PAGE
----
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Is this foot fungus?

Discussion in 'Ask your questions here' started by NeedSomeFootCare, Dec 27, 2019.

  1. NeedSomeFootCare

    NeedSomeFootCare New Member

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    Hi. I have a foot problem. I'm convinced that it is foot fungus for two main reasons: a) I've had this exact problem previously and an ex-girlfriend of mine gave me a prescription strength anti-fungal mousse that she'd acquired from an aesthetician. It cleared the problem up within a couple of days. And b) it looks just like any number of examples of photographs of foot fungus you might find on the internet, only it's notably more severe. I've come here as a last resort for a second opinion. I have been refused a diagnosis by two health professionals without explanation. It seems the most obvious thing in the world to me that this is clearly foot fungus. Could I get someone to confirm? I have been unable to attach any images by any means - by uploading a file, linking to an image, or posting links. This is my first post. Please, if there's any way I could send someone images directly. I'd really appreciate an informal second opinion.
  2. Craig Payne

    Craig Payne Super Moderator

    They would have had a good reason for that. You should ask them!

    You should be able to upload images.
  3. NeedSomeFootCare

    NeedSomeFootCare New Member

    I'm afraid this original post was my first post here. This now will be my second. I need to post 8 more before I can embed images on a site like imgur, or post links to those images. And although I was uploading a png of less than 200kb, the post editor was not able to upload the file.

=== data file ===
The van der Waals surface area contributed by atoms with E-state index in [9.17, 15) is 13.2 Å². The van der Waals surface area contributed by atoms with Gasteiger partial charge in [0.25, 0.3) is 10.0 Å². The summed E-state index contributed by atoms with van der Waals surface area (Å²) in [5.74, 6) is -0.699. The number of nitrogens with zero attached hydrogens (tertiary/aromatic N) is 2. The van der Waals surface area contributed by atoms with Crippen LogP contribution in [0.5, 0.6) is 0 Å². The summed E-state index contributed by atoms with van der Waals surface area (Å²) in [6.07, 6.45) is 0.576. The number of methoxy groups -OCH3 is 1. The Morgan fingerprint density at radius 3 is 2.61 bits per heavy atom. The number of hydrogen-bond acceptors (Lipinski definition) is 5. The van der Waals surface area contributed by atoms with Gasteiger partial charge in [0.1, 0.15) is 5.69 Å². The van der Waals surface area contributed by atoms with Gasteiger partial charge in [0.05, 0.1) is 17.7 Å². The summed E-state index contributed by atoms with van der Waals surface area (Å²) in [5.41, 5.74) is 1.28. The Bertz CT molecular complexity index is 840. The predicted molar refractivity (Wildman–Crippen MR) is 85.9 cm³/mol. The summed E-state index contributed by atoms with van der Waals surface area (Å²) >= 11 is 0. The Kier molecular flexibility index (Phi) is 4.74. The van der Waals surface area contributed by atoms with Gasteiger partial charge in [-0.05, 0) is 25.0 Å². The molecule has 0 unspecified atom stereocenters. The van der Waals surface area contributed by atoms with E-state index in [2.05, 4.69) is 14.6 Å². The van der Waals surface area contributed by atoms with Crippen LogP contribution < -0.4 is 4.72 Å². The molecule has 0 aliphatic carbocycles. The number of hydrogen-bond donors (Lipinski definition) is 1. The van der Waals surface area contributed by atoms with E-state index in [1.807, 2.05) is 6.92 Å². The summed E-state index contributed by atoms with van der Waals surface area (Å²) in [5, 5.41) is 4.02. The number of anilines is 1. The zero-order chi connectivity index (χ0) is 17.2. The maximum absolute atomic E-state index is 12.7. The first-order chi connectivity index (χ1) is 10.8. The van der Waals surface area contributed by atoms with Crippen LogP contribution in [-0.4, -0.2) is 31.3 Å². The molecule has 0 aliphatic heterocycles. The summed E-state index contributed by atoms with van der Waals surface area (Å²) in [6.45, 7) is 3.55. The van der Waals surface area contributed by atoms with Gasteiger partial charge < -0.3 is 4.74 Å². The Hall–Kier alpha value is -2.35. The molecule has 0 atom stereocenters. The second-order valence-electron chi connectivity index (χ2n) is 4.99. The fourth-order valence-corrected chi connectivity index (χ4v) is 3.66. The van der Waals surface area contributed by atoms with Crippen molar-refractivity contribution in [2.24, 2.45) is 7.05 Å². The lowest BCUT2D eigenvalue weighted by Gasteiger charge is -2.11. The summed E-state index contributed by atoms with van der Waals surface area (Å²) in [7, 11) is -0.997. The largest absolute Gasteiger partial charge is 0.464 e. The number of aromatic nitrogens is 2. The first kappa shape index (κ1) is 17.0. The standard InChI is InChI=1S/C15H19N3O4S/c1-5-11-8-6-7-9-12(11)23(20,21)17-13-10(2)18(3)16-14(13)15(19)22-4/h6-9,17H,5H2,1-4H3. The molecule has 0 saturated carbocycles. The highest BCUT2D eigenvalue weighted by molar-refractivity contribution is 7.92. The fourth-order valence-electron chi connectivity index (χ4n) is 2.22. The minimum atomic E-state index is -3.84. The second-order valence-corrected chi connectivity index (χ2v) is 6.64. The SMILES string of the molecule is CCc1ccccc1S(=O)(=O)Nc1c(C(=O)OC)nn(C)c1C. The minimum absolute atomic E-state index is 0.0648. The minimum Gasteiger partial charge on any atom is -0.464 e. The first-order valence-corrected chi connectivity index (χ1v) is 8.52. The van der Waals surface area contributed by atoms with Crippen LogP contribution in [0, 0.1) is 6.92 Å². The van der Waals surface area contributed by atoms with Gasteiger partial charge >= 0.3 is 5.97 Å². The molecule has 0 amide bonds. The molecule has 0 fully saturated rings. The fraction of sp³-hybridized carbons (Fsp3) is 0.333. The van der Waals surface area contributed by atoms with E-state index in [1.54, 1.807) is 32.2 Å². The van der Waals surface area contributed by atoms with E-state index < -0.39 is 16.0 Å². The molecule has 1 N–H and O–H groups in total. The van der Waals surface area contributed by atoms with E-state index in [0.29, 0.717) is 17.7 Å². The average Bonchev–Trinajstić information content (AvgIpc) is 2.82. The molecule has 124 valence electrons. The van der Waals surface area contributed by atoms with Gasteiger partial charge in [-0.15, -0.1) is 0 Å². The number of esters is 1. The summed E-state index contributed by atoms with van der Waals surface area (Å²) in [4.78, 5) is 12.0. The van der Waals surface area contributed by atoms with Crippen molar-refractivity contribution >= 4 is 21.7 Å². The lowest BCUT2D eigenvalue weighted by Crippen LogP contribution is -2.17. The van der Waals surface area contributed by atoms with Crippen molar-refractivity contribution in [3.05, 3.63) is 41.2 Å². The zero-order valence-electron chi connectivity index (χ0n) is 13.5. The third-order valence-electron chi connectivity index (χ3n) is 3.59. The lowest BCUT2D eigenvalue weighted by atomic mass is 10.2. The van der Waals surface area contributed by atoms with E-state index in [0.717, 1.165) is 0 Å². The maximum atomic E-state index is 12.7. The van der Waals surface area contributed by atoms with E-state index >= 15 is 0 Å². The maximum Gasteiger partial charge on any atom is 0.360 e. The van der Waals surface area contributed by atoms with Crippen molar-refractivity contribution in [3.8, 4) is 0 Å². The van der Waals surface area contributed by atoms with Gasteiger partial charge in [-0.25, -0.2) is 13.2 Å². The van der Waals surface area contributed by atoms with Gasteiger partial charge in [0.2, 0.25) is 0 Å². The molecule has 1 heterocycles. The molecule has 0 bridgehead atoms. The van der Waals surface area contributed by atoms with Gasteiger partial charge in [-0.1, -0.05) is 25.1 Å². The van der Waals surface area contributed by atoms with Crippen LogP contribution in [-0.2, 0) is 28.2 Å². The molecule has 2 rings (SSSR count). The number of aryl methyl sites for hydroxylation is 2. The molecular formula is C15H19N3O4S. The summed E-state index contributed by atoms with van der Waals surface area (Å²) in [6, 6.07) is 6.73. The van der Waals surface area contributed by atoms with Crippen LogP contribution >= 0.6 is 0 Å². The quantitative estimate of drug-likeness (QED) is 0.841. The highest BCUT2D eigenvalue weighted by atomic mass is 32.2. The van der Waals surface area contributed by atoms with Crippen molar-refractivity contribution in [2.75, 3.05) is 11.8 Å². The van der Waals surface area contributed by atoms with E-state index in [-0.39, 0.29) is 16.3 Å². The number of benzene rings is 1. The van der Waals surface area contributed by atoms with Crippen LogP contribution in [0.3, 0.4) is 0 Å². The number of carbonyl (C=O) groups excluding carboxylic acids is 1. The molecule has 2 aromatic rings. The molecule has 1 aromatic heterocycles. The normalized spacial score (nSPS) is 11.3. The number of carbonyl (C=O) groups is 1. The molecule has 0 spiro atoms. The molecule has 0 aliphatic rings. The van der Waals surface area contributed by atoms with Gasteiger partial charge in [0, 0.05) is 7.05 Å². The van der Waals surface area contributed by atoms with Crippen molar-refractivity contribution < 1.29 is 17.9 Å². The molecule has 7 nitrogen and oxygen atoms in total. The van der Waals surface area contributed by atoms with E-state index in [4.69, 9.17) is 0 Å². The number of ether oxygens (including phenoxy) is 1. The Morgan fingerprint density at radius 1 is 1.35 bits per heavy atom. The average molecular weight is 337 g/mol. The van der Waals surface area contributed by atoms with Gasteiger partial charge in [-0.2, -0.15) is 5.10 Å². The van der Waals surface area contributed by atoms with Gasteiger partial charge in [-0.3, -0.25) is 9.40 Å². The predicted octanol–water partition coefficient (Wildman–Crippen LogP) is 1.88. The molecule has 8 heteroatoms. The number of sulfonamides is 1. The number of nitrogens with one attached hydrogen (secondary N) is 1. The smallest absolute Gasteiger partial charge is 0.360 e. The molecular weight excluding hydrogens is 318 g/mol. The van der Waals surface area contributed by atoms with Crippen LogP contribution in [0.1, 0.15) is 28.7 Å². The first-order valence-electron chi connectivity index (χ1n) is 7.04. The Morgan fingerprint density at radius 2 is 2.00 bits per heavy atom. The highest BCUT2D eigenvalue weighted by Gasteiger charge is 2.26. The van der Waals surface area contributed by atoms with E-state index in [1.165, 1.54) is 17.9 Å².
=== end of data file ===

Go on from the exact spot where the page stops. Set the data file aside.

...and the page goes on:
Regarding your other observation, under normal circumstances you would be correct in assuming that this would be the case - that they would have a good reason. And, in point of fact, I have indeed asked them about it, on two occasions. I have deliberately not elaborated at length about the circumstances of my case here in my first post. I will be glad to explain a little further. First though, I just want an unbiased, anecdotal, non-medical, non-professional heads up from someone who might know if this does indeed look like foot fungus. This is the best I can do for now, as I live in a remote area and it's very impractical to get to a specialist for a second opinion. There is a very good reason that I am seeking out a second opinion online. This is not a solicitation of diagnosis or treatment. I just need an opinion.

    Just now, I've attempted to upload both a .png and a .jpeg, both under 200kb and the site returns an error message stating that the files are too large to be processed by the server.
    Last edited: Dec 27, 2019
  4. Admin

    Admin Administrator Staff Member

    email the images to me and I see if I can add .....[edited email out]
    Last edited: Dec 27, 2019